Shamima Begum 'is not a threat' and should be allowed back into Britain to 'turn her life around,' according to a reformed extremist.
The Jihadi bride, who fled London aged just 15 to join Islamic State in Syria, wants to return to the UK to give birth to her third child.
Hanif Qadir, a reformed extremist who now runs the Active Change Foundation, a de-radicalisation project in London, said Begum deserves the opportunity to transform her life and give birth in safety following her 'naive and childish mistake.'
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Speaking from the Republic of Mali, where he is running reintegration workshop, Mr Qadir said: "Of course she should be allowed to return home, why should she not?
"She is as much a victim in this as anything.
"If you look at why she left to go to Syria and the circumstances surrounding that, I do believe she is not going to be a threat.
"When they left they were still children - they were all 16 or younger - and they were all very young and naive.
"She needs to be given the right to be rehabilitated and I think human rights has a huge role to place in providing protection."
'Vulnerable and naive'
Shamima Begum. Image: PA
Begum called on human rights laws to protect Begum, who he described as a 'vulnerable and naive young girl' who was indoctrinated.
He said: "Nobody is born radical - there is no doubt she can change and she deserves a chance of rehabilitation.
"She saw so much death and destruction out there and she will have PTSD definitely.
"She will have been given those radical believes and she will have internalised them but there is a huge opportunity here.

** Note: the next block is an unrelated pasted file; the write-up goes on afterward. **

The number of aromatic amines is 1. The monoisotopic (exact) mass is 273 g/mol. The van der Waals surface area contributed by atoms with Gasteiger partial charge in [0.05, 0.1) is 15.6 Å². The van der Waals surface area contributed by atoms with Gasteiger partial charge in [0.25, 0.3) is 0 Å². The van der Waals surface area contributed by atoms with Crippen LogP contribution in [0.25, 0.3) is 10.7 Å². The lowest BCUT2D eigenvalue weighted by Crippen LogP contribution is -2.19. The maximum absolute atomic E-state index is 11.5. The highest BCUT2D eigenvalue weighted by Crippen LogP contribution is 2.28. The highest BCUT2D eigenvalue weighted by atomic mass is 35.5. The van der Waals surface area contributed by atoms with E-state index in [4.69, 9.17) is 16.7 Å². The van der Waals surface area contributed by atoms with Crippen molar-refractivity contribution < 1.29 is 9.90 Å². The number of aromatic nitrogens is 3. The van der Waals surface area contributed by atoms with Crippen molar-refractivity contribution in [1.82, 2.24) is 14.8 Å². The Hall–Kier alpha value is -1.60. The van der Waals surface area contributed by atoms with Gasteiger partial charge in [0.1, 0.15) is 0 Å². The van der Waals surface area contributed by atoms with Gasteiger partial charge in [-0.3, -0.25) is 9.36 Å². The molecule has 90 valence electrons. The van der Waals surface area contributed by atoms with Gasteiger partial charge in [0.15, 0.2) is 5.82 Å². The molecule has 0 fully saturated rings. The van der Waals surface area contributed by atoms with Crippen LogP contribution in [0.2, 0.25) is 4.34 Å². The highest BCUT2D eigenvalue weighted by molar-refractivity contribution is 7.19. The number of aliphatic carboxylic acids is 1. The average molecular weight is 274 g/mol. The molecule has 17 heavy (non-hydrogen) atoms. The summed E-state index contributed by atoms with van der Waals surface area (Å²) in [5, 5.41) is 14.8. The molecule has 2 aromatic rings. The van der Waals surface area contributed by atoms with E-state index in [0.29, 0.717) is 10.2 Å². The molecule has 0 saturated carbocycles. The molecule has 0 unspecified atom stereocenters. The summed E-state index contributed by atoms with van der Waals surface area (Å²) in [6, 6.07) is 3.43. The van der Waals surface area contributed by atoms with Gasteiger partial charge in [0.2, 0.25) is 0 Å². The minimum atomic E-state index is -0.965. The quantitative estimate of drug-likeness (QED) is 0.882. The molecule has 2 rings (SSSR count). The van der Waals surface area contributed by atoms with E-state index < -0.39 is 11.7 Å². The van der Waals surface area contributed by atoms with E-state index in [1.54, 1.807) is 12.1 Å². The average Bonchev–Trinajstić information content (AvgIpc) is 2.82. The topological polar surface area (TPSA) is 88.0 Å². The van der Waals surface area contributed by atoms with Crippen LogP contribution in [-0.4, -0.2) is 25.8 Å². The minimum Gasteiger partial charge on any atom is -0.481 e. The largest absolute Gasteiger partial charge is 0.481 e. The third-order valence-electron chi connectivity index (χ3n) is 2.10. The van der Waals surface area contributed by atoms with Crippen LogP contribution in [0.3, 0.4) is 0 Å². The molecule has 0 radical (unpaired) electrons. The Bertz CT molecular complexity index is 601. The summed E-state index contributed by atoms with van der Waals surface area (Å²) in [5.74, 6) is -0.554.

"There is so much we can learn from her and if we can find out why she left, it could prevent others from doing the same."
Using Begum as an example, Mr Qadir believes the British Government can 'open up doors' to other girls wanting to escape such regimes by allowing her return.
Escaping forced marriage
Based on his years of research, Mr Qadir said it is likely Begum fled the Bengali community in east London to escape forced marriage and was 'sold a dream' of marrying a 'warrior' in Syria.
Mr Qadir, who has worked with many girls with similar backgrounds, said: "The reality is the environment Shamima comes from and her cultural background, the Bengali community, has not been open to allow young girls to have a partner of their choice.
"She has been indoctrinated because somebody has given her a false hope.
"When it comes down to marriage, it is not their choice and they often get married to people much, much older than them
"Girls often acknowledged wanting to escape being married to somebody from Bangladesh who was 20 years older than them without having any choice in the matter.
"They think 'we can go and find a partner of our choice' and that is an excuse escaping the pressure of being married off but then they find themselves in Syria."
He is now calling on the British government to use Shamima 'as an example' and prevent other girls from following in her footsteps to join extremist groups.
He said she should face th judiciary process if she returned, and she would most likely be "expecting" that.